Western science has caught up with Native American wisdom in uses for sweetgrass as researchers identify compounds in the aromatic herb that can keep mosquitoes at bay.

The American Chemical Society will host a news conference Tuesday morning to discuss that their experiments revealed how chemicals in sweetgrass oil match the repelling effectiveness of the common ingredient in insect sprays like Off! Deep Woods.

The findings come from studies of traditional therapies in Native American tribes. Sweetgrass is one of the sacred plants traditionally used in Native American culture.

Scholars report that it was also used as incense in ritual purifications. Natives have always known that its fragrance kept biting bugs away, and they often covered themselves and their homes in the plant.

“We found that in our search for new insect repellents, folk remedies have provided good leads,” according to Chemist Charles Cantrell in a news release from the American Chemical Society.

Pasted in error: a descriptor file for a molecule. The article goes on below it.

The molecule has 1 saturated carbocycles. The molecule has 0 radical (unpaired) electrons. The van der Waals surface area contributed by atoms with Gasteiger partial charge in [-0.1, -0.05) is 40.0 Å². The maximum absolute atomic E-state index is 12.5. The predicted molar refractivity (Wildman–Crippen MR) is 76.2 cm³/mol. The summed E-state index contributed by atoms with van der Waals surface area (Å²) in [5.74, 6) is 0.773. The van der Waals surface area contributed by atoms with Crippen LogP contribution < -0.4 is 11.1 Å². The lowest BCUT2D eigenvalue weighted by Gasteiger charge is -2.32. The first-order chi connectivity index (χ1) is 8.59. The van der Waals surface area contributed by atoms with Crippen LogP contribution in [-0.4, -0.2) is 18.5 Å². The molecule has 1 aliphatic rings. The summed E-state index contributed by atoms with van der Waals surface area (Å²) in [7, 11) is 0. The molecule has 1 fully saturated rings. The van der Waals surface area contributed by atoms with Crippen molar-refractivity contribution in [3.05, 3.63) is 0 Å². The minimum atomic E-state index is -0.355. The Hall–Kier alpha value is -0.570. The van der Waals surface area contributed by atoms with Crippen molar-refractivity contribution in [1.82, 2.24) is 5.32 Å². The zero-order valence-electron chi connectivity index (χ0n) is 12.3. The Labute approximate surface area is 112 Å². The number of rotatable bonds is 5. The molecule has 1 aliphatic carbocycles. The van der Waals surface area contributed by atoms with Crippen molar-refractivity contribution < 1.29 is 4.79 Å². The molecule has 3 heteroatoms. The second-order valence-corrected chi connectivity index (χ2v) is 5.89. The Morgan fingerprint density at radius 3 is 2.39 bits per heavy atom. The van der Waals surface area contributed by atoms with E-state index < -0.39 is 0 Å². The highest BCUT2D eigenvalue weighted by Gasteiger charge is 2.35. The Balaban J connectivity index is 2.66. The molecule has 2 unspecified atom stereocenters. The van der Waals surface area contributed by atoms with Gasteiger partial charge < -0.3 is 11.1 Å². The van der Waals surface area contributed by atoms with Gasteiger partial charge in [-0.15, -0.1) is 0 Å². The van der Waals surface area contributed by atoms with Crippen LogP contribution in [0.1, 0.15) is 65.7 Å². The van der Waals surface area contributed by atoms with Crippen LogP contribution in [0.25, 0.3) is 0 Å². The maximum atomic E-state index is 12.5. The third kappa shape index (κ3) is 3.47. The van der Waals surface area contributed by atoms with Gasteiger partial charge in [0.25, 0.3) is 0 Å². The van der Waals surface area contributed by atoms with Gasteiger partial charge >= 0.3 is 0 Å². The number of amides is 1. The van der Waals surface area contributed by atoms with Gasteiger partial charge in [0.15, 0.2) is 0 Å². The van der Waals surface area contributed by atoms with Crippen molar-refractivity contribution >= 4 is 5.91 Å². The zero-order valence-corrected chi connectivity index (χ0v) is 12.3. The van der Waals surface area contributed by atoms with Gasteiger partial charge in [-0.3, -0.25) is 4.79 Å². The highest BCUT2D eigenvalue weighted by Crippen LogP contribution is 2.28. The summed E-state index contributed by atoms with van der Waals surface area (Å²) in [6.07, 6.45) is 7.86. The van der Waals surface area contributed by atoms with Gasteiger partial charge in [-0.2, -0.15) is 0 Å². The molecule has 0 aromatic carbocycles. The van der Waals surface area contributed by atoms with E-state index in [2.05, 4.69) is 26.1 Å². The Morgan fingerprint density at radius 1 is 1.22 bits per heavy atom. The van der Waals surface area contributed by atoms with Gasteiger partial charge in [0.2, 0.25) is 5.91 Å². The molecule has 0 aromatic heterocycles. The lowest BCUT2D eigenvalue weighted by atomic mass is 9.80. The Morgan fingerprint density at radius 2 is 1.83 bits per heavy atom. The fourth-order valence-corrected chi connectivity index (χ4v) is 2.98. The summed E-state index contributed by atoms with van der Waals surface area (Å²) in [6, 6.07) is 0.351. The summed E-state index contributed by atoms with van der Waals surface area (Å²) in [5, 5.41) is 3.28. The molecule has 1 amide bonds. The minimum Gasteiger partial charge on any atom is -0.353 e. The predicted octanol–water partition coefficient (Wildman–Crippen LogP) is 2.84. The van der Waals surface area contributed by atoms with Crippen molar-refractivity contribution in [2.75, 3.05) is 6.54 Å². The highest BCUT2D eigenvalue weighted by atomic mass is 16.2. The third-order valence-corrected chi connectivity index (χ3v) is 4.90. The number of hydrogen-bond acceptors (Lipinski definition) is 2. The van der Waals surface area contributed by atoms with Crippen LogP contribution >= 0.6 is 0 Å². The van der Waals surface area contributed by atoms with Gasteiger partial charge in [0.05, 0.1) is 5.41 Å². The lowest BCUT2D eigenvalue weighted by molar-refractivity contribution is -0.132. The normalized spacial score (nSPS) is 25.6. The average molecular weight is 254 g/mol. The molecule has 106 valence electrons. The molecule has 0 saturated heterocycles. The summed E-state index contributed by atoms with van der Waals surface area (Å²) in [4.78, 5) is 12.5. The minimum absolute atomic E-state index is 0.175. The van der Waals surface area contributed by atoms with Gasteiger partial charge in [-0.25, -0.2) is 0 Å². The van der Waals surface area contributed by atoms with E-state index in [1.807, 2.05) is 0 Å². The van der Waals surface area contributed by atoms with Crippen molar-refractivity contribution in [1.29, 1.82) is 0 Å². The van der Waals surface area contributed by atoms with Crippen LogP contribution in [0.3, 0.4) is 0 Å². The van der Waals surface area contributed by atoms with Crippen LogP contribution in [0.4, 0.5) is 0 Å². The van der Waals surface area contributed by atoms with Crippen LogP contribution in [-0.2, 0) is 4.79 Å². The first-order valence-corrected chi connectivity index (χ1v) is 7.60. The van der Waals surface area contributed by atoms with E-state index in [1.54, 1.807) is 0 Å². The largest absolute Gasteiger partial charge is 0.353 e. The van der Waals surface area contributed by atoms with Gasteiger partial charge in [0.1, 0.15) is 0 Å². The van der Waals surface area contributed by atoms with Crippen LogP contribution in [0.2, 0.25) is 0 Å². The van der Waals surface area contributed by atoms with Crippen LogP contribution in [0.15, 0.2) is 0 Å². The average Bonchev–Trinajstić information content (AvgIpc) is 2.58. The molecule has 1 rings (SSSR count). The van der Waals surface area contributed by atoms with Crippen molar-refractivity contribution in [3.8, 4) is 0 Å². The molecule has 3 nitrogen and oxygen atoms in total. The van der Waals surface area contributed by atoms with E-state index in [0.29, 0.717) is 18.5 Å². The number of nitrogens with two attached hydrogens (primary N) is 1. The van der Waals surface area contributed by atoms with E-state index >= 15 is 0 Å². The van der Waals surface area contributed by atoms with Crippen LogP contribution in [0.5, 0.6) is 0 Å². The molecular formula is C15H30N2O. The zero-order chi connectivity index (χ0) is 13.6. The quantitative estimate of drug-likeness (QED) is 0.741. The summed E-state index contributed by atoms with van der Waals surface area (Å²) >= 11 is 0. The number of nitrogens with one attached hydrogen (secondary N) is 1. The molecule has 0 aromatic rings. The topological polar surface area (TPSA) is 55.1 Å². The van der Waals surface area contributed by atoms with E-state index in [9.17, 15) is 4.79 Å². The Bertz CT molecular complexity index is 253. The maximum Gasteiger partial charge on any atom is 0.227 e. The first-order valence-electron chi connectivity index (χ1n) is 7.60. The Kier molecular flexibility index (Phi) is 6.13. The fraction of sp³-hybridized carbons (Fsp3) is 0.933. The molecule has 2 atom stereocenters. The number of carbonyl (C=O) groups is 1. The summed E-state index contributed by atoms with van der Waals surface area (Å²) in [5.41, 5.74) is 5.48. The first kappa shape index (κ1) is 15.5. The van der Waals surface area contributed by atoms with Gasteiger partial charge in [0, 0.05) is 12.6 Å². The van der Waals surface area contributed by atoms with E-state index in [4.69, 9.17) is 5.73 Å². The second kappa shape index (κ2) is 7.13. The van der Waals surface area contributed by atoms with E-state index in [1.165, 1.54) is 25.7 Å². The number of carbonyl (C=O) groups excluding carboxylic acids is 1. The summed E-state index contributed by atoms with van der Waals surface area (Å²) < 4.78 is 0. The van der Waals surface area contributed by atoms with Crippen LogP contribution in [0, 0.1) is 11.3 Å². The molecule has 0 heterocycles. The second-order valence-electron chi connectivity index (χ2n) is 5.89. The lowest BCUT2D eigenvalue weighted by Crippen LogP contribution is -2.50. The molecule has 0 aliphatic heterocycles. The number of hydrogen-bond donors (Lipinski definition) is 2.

Cantrell and the U.S. Department of Agriculture investigated the compounds by steam-distilling oil from the plant and testing the mosquitoes’ avoidance of the oil alongside the standard insect repellent DEET.

Basketweaver Marilyn Dingle uses sweetgrass for her craft, and she chuckled when South Carolina’s Post and Courier newspaper told her about the research. But she said the bugs don’t bother her when she’s pulling the plants. “That’s something to think about,” Dingle said to the newspaper. “Gee whiz.”

Many Native tribes in North America use sweetgrass in prayer, smudging or purifying ceremonies and consider it a sacred plant. It is usually braided, dried, and burned. Sweetgrass braids smolder and doesn't produce an open flame when burned. Just as the sweet scent of this natural grass is attractive and pleasing to people, so is it attractive to good spirits. Sweetgrass is often burned at the beginning of a prayer or ceremony to attract positive energies.


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